``[u]pon a showing of good cause based on compelling circumstances, and
                under appropriate safeguards.'' 29 CFR 102.35(c). It delineates the
                process required for a party to apply to obtain testimony by
                videoconference, 102.35(c)(1), and offers a non-exhaustive list of
                appropriate safeguards to ``ensure that the Administrative Law Judge
                has the ability to assess the witness's credibility and that the
                parties have a meaningful opportunity to examine and cross-examine the
                witness,'' 102.35(c)(2). The Board's rules pertaining to representation
                hearings do not contain a corresponding provision, and, as of March
                2020, representation hearings continue to be governed by the standards
                set forth in OM Memos 08-20, 09-43 (CH), and 11-42 (CH).
                B. Remote Hearings During the COVID-19 Pandemic
                 1. The COVID-19 pandemic, and related federal, state, and local
                guidance and orders, pushed the Board to quickly expand its
                videoconferencing capabilities and pivot to widespread use of remote
                hearings in both representation and unfair labor practice cases. In
                April 2020, at the beginning of the pandemic, Regional Directors
                exercised their delegated authority under Section 3(b) of the Act to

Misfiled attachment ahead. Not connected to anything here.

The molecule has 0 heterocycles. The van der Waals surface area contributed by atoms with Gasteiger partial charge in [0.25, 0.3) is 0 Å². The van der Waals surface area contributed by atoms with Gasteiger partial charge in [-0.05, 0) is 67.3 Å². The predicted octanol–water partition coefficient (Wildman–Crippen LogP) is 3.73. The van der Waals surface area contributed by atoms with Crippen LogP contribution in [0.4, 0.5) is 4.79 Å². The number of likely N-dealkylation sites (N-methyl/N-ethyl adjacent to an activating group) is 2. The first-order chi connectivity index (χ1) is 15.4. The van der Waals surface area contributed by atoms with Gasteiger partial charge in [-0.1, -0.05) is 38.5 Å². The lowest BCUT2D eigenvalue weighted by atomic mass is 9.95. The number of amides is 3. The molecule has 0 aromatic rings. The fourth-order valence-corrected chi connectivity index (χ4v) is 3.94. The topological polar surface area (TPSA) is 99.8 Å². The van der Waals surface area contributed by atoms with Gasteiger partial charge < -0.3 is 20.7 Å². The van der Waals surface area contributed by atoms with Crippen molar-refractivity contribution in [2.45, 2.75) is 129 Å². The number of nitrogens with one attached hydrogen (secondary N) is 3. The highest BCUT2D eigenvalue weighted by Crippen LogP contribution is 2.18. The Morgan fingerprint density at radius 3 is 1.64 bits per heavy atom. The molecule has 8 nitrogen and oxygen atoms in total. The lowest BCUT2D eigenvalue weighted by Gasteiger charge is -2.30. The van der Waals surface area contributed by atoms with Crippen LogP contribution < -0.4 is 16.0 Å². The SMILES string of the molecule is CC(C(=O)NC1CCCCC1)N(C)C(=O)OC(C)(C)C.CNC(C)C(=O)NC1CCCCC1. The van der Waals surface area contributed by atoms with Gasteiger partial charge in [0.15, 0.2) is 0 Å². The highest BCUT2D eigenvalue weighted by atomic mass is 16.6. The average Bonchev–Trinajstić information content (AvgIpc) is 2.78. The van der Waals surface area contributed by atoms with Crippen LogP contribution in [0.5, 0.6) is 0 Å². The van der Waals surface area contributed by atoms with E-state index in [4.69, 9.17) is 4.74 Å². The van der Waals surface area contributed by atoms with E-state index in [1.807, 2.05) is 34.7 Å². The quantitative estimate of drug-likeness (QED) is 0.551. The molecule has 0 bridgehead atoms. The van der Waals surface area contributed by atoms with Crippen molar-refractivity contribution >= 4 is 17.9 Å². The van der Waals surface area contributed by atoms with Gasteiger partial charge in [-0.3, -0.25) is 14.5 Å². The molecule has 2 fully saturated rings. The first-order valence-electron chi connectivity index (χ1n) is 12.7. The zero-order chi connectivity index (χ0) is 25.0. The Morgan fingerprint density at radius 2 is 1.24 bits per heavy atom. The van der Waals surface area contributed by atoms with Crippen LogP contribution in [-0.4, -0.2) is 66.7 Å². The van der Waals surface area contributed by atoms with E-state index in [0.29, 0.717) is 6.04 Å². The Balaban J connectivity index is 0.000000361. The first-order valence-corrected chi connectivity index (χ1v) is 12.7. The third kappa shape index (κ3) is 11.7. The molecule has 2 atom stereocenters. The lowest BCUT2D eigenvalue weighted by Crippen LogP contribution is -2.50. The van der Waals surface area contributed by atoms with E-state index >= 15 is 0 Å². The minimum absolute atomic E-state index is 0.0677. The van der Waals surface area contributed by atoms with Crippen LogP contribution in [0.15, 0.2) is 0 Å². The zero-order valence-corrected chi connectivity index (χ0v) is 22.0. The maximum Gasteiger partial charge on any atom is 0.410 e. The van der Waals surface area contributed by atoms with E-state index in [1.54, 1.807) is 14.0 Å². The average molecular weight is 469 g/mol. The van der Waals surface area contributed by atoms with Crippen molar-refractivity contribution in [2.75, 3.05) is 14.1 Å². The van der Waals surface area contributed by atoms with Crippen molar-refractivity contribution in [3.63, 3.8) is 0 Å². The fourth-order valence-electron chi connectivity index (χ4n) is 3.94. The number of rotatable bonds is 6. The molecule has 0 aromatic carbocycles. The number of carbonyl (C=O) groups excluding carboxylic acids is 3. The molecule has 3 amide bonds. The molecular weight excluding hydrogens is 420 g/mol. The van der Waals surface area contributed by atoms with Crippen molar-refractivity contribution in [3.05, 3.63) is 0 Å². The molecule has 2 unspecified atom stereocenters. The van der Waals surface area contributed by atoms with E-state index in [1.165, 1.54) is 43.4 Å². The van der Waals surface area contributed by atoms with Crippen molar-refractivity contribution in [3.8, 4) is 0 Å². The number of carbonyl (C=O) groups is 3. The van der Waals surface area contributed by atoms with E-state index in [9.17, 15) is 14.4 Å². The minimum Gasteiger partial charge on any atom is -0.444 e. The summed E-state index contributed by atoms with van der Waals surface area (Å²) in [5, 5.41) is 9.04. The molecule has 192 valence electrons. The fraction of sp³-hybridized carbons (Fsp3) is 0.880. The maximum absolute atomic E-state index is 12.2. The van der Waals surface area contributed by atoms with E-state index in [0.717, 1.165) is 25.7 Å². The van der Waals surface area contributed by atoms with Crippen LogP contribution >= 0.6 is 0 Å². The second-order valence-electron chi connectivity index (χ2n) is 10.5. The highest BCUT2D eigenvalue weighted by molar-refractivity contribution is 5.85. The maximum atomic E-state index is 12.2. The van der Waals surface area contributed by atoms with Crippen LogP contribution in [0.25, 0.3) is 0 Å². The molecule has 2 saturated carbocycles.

schedule representation case hearings through videoconference or
                teleconference. See COVID-19 Operational Status Update (Apr. 17, 2020),
                https://www.nlrb.gov/news-outreach/news-story/covid-19-operational-status-update. On May 11, 2020, the Board issued its decision in
                Morrison Healthcare, 369 NLRB No. 76 (2020), approving the use of
                videoconference technology to hear witness testimony at an all-remote
                hearing. The Board held that videoconference hearings in representation
                cases would be appropriate ``on a showing of good cause based on
                compelling circumstances and under appropriate safeguards.'' Id., slip
                op. at 1. The Board further found that the COVID-19 pandemic
                constituted ``compelling circumstances'' warranting a remote
                preelection hearing in the case under review. Id., slip op. at 2. As
                for appropriate safeguards, the Board left ``it to the hearing officer